There’s no drama here, just quick and consistent times from the Camaro V-6 with its aggressively geared eight-speed automatic transmission and effortless traction helping the car pounce off the line with just a stab of the accelerator. Perhaps most notable is that the Camaro does this with all-season tires compared with the others’ summer tires.

“The V-6 would chirp the tires off the line and occasionally going into 2nd gear, and the transmission was very well-behaved,” Executive Editor Joe Wiesenfelder said of the Camaro.

Next fastest, and next lightest at 3,615 pounds, the Mustang EcoBoost with its turbocharged four-cylinder required a little more work to click off its 5.6-second zero-to-60-mph and 14.0-second at 96.7 mph quarter-mile times. Our test car’s optional EcoBoost Performance Package included a 3.55 rear axle ratio with a limited-slip differential and summer tires.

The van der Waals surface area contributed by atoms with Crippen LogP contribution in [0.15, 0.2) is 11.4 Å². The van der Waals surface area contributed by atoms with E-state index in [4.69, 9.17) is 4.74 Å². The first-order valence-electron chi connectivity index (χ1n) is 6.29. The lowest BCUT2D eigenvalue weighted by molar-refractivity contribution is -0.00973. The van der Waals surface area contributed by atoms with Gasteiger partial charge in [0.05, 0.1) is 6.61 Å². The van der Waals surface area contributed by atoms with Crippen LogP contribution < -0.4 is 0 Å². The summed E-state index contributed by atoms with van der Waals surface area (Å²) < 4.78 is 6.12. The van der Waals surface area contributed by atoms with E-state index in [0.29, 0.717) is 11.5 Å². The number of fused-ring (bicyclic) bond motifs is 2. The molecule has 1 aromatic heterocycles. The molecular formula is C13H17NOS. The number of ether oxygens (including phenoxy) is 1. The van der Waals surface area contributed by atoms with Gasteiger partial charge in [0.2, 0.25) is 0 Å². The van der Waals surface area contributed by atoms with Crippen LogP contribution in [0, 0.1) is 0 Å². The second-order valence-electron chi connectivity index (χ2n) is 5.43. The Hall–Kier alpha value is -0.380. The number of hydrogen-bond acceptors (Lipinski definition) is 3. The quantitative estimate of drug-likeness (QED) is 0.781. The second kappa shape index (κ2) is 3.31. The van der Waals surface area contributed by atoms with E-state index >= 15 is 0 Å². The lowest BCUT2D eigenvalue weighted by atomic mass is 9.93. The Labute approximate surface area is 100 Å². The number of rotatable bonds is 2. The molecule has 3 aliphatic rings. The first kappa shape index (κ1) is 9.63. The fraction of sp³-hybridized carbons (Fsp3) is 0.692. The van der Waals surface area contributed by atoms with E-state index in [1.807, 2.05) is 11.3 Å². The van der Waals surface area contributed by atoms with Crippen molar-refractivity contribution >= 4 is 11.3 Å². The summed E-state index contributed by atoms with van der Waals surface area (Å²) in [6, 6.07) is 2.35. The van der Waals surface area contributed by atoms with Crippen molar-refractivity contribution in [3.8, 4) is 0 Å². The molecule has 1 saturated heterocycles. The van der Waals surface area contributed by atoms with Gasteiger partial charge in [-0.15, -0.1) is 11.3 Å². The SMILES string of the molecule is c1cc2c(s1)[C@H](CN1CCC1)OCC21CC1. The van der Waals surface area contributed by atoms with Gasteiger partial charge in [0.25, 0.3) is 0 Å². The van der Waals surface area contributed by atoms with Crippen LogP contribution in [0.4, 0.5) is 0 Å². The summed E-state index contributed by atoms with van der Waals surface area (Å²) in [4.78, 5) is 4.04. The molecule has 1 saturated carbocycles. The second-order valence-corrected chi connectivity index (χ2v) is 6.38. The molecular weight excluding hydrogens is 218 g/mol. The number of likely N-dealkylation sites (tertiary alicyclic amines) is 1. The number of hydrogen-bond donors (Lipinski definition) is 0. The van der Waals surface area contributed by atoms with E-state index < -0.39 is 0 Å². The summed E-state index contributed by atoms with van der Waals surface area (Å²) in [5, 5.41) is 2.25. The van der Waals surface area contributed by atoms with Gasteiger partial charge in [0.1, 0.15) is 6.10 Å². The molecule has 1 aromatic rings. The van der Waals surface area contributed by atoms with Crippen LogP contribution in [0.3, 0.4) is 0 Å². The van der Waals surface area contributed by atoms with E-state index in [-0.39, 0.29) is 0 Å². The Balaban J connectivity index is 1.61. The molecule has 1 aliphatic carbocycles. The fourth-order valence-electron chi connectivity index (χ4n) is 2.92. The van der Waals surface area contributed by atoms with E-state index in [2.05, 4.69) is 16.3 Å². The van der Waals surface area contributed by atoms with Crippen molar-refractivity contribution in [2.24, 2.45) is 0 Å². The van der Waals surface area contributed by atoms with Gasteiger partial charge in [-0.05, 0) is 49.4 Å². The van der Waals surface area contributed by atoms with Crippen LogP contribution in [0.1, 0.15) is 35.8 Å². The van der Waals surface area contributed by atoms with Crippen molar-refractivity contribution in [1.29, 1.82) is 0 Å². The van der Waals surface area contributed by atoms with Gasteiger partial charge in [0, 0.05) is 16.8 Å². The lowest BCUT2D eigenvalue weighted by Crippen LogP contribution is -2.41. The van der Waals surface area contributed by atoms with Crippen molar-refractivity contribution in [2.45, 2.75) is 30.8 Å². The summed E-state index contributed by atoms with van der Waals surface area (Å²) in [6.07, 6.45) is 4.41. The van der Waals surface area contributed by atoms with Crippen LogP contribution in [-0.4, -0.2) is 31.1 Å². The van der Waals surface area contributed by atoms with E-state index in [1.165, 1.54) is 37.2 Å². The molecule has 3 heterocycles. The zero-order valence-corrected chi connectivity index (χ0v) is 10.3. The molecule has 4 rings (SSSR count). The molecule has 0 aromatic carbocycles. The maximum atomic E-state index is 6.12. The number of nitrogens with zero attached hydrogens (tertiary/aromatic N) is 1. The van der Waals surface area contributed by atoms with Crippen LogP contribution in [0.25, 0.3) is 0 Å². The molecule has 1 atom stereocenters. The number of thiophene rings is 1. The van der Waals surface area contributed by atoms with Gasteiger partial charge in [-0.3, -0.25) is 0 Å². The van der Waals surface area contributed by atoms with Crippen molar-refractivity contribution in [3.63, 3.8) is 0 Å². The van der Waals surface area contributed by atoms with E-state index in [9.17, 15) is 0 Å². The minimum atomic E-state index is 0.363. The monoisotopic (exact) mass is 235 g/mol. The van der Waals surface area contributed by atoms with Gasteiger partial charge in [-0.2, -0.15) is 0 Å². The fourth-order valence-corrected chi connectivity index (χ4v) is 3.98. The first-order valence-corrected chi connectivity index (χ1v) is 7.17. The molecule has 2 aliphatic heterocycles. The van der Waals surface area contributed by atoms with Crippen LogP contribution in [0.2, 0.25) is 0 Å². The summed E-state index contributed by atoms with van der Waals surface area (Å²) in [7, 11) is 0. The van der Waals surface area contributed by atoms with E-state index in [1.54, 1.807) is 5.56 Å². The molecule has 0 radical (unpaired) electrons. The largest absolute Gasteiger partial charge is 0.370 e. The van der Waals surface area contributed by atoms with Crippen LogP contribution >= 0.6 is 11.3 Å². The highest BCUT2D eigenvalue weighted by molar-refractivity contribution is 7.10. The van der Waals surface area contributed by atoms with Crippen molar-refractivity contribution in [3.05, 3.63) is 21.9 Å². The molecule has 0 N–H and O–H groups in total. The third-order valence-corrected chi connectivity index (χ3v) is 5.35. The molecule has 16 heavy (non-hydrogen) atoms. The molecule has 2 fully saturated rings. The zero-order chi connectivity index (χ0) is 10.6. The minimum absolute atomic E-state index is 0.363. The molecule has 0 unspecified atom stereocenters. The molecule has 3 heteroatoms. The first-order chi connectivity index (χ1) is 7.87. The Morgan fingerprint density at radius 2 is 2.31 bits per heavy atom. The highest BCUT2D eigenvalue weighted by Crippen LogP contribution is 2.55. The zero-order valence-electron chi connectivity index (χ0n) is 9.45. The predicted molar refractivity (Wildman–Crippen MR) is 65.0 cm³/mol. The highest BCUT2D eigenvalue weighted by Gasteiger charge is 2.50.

The EcoBoost’s quickest times came by raising engine speed against the brakes to about 2,100 rpm before letting off the brakes and mashing the accelerator. Otherwise, the delay in responsiveness between mashing the accelerator and when the engine woke up added two- to three-tenths of a second to acceleration times.

Weighing in at 3,935 pounds with the least power, the Challenger SXT Plus was the pokiest of the bunch, though a deficient power-to-weight ratio compared with the others was managed well by the eight-speed transmission that helped the heavy coupe hit zero-to-60 mph in a respectable 6.3 seconds and accelerate through the quarter-mile in 14.5 seconds at 96.9 mph.

The Mustang EcoBoost made its advertised horsepower and torque ratings on premium gasoline, which is how we tested the ‘Stang, while the Camaro and Challenger both were filled with the recommended regular-octane fuel.